Area leaders still hopeful in aftermath of ACS job loss

Published 12:00 am Tuesday, May 6, 2003

ASHLAND, Ky.- Ashland area leaders are hopeful that new opportunities are out there, they just need to go looking for them.

The loss of more than 400 jobs last month when Applied Card Systems closed its Russell, Ky., facility had a negative impact on the economy, but Ashland Alliance President Jim Purgeson said area leaders are continuing their efforts to attract new business to the area.

Purgeson said local leaders are in contact with an entity that would provide office-type jobs to approximately 250 people.

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"It doesn't reach the level of Applied Cards," Purgeson said. "But every job counts. This is a very competitive thing."

Purgeson declined to name the entity, but said its executives are looking at sites in Kentucky, Ohio, West Virginia, Indiana and Illinois.

"We should know if we make the short list within 30 days or so," Purgeson said.

That entity

is looking at several sites, including the three floors that ACS occupied in the Addington Corporate Center in Russell, or it may consider building a new facility at EastPark Industrial Park between Coalton and Grayson.

Purgeson said private consultant Ed Morrison of Ed Morrison and Associates has been hired to study the area's strengths and weaknesses and make recommendations for future growth.

Morrison, who has offices in Cleveland and Shreveport, La., was instrumental in creating a similar focus piece on the area's economy and prospects in 1998, after Marathon-Ashland Petroleum announced its intention to move its corporate headquarters to Covington, Ky. Morrison's executive summary should be completed by mid-May.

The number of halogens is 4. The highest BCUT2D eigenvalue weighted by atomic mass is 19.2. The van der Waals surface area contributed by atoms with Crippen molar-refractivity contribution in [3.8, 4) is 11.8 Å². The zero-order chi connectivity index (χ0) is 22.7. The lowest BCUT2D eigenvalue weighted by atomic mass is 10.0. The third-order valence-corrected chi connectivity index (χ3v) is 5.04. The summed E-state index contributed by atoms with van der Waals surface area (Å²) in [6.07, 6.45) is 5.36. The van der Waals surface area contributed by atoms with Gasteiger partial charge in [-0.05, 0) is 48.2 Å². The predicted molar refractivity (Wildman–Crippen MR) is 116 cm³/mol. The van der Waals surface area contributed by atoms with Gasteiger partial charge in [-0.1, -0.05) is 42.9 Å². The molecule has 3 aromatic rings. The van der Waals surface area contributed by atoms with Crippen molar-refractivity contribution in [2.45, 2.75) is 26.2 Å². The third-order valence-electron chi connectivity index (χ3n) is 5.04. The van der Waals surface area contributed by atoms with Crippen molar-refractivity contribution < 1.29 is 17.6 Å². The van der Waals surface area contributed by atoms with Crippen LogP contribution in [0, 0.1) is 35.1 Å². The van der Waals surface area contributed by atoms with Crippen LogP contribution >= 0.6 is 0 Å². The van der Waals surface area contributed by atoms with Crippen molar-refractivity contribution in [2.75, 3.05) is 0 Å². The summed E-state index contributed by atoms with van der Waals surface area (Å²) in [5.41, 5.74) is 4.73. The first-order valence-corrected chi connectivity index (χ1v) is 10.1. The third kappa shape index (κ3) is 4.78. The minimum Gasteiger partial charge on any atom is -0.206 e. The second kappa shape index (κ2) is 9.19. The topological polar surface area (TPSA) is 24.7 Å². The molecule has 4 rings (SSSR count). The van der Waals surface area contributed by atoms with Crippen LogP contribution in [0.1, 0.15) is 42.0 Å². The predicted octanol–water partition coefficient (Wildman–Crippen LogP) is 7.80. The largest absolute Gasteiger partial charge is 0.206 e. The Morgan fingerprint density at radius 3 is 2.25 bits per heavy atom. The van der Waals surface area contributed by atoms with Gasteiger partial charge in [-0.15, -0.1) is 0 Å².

"It's going to be succinct," Purgeson said. "It's going to be maybe 10 or 15 pages. It's not going to be this inch-thick thing that people put on a shelf and not read."

The executive summary may address such issues as business and industry support for education, national economic trends and how to encourage local small business endeavors.

"We have to just keep plugging along," Purgeson said. "We've definitely got our challenges, but we've got a lot of opportunities here as well. What makes this area so great is the people. I know it sounds corny, but it's true.

"We have a good work force, and a good work ethic. We're in a strategic location. I think when the national economy starts picking up, things will get better."